Stories behind the songs, pt. 4Taca Toco
was inspired by a neighbor of mine that I shared many, many beers with at my office. The office is a little cafe that was just a few blocks away from where I was living at the time that I started frequenting it. I call it my office, because quite often, I do
conduct business there, it's an easy place to find, and I have meetings there from time to time.
But, more often than not, the business at hand is just to kick back at the end of a hard day slaving over a hot keyboard, and shoot the breeze with my friends and neighbors. One of these guys was the inspiration for Taca Toco. Taca Toco
is about people who talk too much. A universal theme, no doubt, we all know people who tend to babble, but while I hate to stereotype, it sometimes seems to me that that this particular tropical island has more than it's share of pontificators.
My friend always is complaining about people who talk too much, and he always illustrates his point by saying "taca taca taca toco toco toco toco," way faster than should be humanly possible (try it, it's not easy to say fast). Of course, the ironic thing, and what he doesn't know to this day, even though he's heard the tune, is that he is the subject of the first verse. jajajajaja! The guy never shuts up!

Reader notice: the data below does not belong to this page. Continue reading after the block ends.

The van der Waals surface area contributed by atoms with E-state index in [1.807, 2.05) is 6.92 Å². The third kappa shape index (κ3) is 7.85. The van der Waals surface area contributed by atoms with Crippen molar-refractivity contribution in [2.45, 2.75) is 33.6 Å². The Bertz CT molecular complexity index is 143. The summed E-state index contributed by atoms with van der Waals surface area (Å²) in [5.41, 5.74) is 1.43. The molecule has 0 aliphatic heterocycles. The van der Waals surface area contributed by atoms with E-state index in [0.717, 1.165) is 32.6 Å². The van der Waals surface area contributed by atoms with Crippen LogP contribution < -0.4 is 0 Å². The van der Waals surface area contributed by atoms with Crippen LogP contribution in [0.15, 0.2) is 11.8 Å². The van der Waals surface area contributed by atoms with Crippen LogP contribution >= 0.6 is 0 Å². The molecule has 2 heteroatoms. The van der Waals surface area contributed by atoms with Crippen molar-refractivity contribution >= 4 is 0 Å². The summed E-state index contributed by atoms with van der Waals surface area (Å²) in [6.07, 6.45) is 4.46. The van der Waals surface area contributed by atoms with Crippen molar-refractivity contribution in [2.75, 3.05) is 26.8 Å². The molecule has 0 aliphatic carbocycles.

Un vecino mio, buen hombre, no pide na'
pero todo el dia hablando, bla bla bla bla bla bla bla
al final del dia, cuando ya no puedo más
grito, "Callate, hombre, ¡porque tu no sabes na!
The other two verses are fictional, and any resemblance to persons living or dead is purely coincidental.
Another story behind the songs, pt. 3
I was having lunch in La Habana with my two favorite singers, El Indio and Mayito from Van Van at El Palenque, one of my favorite restaurants. After ordering, the waiter came by the table with a basket of bread. Mayito waved it away, and said, "¡Directamente al mambo!" Jajajaja, immediately, I made a mental note to myself: this is the title of the next Mamborama album.